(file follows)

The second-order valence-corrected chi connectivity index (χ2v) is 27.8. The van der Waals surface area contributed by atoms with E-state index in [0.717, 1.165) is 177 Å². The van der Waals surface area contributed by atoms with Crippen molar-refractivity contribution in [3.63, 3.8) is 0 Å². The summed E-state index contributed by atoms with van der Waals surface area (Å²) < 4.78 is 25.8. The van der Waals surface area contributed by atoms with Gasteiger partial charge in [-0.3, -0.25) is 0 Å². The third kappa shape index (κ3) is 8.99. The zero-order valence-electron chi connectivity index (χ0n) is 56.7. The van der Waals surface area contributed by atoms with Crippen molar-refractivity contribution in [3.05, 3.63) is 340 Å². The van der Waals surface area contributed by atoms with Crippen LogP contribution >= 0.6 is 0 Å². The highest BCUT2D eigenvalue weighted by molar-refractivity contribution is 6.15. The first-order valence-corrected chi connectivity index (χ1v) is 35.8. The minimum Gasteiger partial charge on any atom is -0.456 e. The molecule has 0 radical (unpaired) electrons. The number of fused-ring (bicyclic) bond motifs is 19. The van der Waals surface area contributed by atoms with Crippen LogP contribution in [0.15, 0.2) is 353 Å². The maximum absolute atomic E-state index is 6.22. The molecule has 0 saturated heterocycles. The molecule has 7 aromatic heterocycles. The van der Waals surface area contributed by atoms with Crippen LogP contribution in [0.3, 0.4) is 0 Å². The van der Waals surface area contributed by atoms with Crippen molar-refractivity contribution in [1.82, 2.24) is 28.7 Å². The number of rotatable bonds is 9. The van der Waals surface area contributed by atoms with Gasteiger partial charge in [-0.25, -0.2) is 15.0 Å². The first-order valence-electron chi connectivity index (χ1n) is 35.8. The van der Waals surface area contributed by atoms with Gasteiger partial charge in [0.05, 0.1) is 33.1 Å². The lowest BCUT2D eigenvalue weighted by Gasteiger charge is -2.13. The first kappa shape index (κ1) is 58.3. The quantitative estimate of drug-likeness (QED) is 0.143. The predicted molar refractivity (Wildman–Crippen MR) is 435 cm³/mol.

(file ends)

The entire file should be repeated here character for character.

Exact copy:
The second-order valence-corrected chi connectivity index (χ2v) is 27.8. The van der Waals surface area contributed by atoms with E-state index in [0.717, 1.165) is 177 Å². The van der Waals surface area contributed by atoms with Crippen molar-refractivity contribution in [3.63, 3.8) is 0 Å². The summed E-state index contributed by atoms with van der Waals surface area (Å²) < 4.78 is 25.8. The van der Waals surface area contributed by atoms with Gasteiger partial charge in [-0.3, -0.25) is 0 Å². The third kappa shape index (κ3) is 8.99. The zero-order valence-electron chi connectivity index (χ0n) is 56.7. The van der Waals surface area contributed by atoms with Crippen molar-refractivity contribution in [3.05, 3.63) is 340 Å². The van der Waals surface area contributed by atoms with Crippen LogP contribution >= 0.6 is 0 Å². The highest BCUT2D eigenvalue weighted by molar-refractivity contribution is 6.15. The first-order valence-corrected chi connectivity index (χ1v) is 35.8. The minimum Gasteiger partial charge on any atom is -0.456 e. The molecule has 0 radical (unpaired) electrons. The number of fused-ring (bicyclic) bond motifs is 19. The van der Waals surface area contributed by atoms with Crippen LogP contribution in [0.15, 0.2) is 353 Å². The maximum absolute atomic E-state index is 6.22. The molecule has 0 saturated heterocycles. The molecule has 7 aromatic heterocycles. The van der Waals surface area contributed by atoms with Crippen LogP contribution in [0.3, 0.4) is 0 Å². The van der Waals surface area contributed by atoms with Crippen molar-refractivity contribution in [1.82, 2.24) is 28.7 Å². The number of rotatable bonds is 9. The van der Waals surface area contributed by atoms with Gasteiger partial charge in [-0.25, -0.2) is 15.0 Å². The first-order valence-electron chi connectivity index (χ1n) is 35.8. The van der Waals surface area contributed by atoms with Gasteiger partial charge in [0.05, 0.1) is 33.1 Å². The lowest BCUT2D eigenvalue weighted by Gasteiger charge is -2.13. The first kappa shape index (κ1) is 58.3. The quantitative estimate of drug-likeness (QED) is 0.143. The predicted molar refractivity (Wildman–Crippen MR) is 435 cm³/mol.